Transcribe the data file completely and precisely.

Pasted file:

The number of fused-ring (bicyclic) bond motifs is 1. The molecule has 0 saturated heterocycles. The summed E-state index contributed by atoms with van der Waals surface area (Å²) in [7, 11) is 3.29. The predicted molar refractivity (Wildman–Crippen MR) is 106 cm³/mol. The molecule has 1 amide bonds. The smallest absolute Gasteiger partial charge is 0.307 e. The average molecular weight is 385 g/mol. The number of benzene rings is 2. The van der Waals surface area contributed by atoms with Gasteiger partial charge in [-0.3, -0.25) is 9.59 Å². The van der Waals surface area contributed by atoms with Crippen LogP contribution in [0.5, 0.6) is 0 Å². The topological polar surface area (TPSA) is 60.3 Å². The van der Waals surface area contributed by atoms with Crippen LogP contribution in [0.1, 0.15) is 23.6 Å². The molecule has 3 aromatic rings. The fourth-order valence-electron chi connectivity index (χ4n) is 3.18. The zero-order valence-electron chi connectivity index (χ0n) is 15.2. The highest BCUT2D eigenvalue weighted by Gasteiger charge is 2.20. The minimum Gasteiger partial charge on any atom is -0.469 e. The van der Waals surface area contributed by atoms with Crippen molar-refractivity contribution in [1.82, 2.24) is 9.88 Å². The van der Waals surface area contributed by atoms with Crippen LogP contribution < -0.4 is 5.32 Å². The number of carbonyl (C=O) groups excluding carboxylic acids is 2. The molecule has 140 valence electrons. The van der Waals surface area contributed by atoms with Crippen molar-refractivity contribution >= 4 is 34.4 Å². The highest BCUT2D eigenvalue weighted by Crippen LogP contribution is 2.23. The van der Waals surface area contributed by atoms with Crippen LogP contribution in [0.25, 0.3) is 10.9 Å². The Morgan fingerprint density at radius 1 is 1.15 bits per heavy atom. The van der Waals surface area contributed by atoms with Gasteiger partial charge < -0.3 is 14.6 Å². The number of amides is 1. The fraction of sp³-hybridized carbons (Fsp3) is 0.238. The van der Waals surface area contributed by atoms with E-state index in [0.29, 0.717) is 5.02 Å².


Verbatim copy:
The number of fused-ring (bicyclic) bond motifs is 1. The molecule has 0 saturated heterocycles. The summed E-state index contributed by atoms with van der Waals surface area (Å²) in [7, 11) is 3.29. The predicted molar refractivity (Wildman–Crippen MR) is 106 cm³/mol. The molecule has 1 amide bonds. The smallest absolute Gasteiger partial charge is 0.307 e. The average molecular weight is 385 g/mol. The number of benzene rings is 2. The van der Waals surface area contributed by atoms with Gasteiger partial charge in [-0.3, -0.25) is 9.59 Å². The van der Waals surface area contributed by atoms with Crippen LogP contribution in [0.5, 0.6) is 0 Å². The topological polar surface area (TPSA) is 60.3 Å². The van der Waals surface area contributed by atoms with Crippen LogP contribution in [0.1, 0.15) is 23.6 Å². The molecule has 3 aromatic rings. The fourth-order valence-electron chi connectivity index (χ4n) is 3.18. The zero-order valence-electron chi connectivity index (χ0n) is 15.2. The highest BCUT2D eigenvalue weighted by Gasteiger charge is 2.20. The minimum Gasteiger partial charge on any atom is -0.469 e. The van der Waals surface area contributed by atoms with Crippen molar-refractivity contribution in [1.82, 2.24) is 9.88 Å². The van der Waals surface area contributed by atoms with Crippen LogP contribution < -0.4 is 5.32 Å². The number of carbonyl (C=O) groups excluding carboxylic acids is 2. The molecule has 140 valence electrons. The van der Waals surface area contributed by atoms with Crippen molar-refractivity contribution >= 4 is 34.4 Å². The highest BCUT2D eigenvalue weighted by Crippen LogP contribution is 2.23. The van der Waals surface area contributed by atoms with Crippen LogP contribution in [0.25, 0.3) is 10.9 Å². The Morgan fingerprint density at radius 1 is 1.15 bits per heavy atom. The van der Waals surface area contributed by atoms with Gasteiger partial charge < -0.3 is 14.6 Å². The number of amides is 1. The fraction of sp³-hybridized carbons (Fsp3) is 0.238. The van der Waals surface area contributed by atoms with E-state index in [0.29, 0.717) is 5.02 Å².